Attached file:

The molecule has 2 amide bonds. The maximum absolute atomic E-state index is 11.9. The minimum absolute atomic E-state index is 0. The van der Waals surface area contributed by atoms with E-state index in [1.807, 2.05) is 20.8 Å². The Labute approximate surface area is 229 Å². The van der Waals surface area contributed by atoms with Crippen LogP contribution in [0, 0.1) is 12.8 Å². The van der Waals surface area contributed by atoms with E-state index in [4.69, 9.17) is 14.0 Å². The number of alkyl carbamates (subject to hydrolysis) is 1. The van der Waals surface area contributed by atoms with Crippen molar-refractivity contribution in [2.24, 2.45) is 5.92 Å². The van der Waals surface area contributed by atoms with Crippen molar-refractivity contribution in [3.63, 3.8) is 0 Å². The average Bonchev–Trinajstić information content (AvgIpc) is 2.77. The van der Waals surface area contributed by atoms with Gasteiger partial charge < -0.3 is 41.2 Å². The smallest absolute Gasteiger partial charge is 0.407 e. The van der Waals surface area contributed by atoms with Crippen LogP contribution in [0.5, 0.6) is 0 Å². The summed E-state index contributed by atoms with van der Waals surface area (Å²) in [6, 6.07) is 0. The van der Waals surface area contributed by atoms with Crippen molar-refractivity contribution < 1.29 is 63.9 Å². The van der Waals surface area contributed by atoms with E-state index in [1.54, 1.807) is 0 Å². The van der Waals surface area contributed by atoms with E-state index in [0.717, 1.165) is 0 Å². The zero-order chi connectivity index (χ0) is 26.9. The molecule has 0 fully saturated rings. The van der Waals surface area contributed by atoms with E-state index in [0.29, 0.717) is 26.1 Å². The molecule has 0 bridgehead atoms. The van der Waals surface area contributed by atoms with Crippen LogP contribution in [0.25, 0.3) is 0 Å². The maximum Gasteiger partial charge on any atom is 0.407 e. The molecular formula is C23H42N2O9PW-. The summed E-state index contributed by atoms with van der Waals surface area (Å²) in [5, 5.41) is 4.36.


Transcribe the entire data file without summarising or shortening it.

The molecule has 2 amide bonds. The maximum absolute atomic E-state index is 11.9. The minimum absolute atomic E-state index is 0. The van der Waals surface area contributed by atoms with E-state index in [1.807, 2.05) is 20.8 Å². The Labute approximate surface area is 229 Å². The van der Waals surface area contributed by atoms with Crippen LogP contribution in [0, 0.1) is 12.8 Å². The van der Waals surface area contributed by atoms with E-state index in [4.69, 9.17) is 14.0 Å². The number of alkyl carbamates (subject to hydrolysis) is 1. The van der Waals surface area contributed by atoms with Crippen molar-refractivity contribution in [2.24, 2.45) is 5.92 Å². The van der Waals surface area contributed by atoms with Crippen molar-refractivity contribution in [3.63, 3.8) is 0 Å². The average Bonchev–Trinajstić information content (AvgIpc) is 2.77. The van der Waals surface area contributed by atoms with Gasteiger partial charge < -0.3 is 41.2 Å². The smallest absolute Gasteiger partial charge is 0.407 e. The van der Waals surface area contributed by atoms with Crippen LogP contribution in [0.5, 0.6) is 0 Å². The summed E-state index contributed by atoms with van der Waals surface area (Å²) in [6, 6.07) is 0. The van der Waals surface area contributed by atoms with Crippen molar-refractivity contribution < 1.29 is 63.9 Å². The van der Waals surface area contributed by atoms with E-state index in [1.54, 1.807) is 0 Å². The van der Waals surface area contributed by atoms with E-state index in [0.717, 1.165) is 0 Å². The zero-order chi connectivity index (χ0) is 26.9. The molecule has 0 fully saturated rings. The van der Waals surface area contributed by atoms with E-state index in [0.29, 0.717) is 26.1 Å². The molecule has 0 bridgehead atoms. The van der Waals surface area contributed by atoms with Crippen LogP contribution in [0.25, 0.3) is 0 Å². The maximum Gasteiger partial charge on any atom is 0.407 e. The molecular formula is C23H42N2O9PW-. The summed E-state index contributed by atoms with van der Waals surface area (Å²) in [5, 5.41) is 4.36.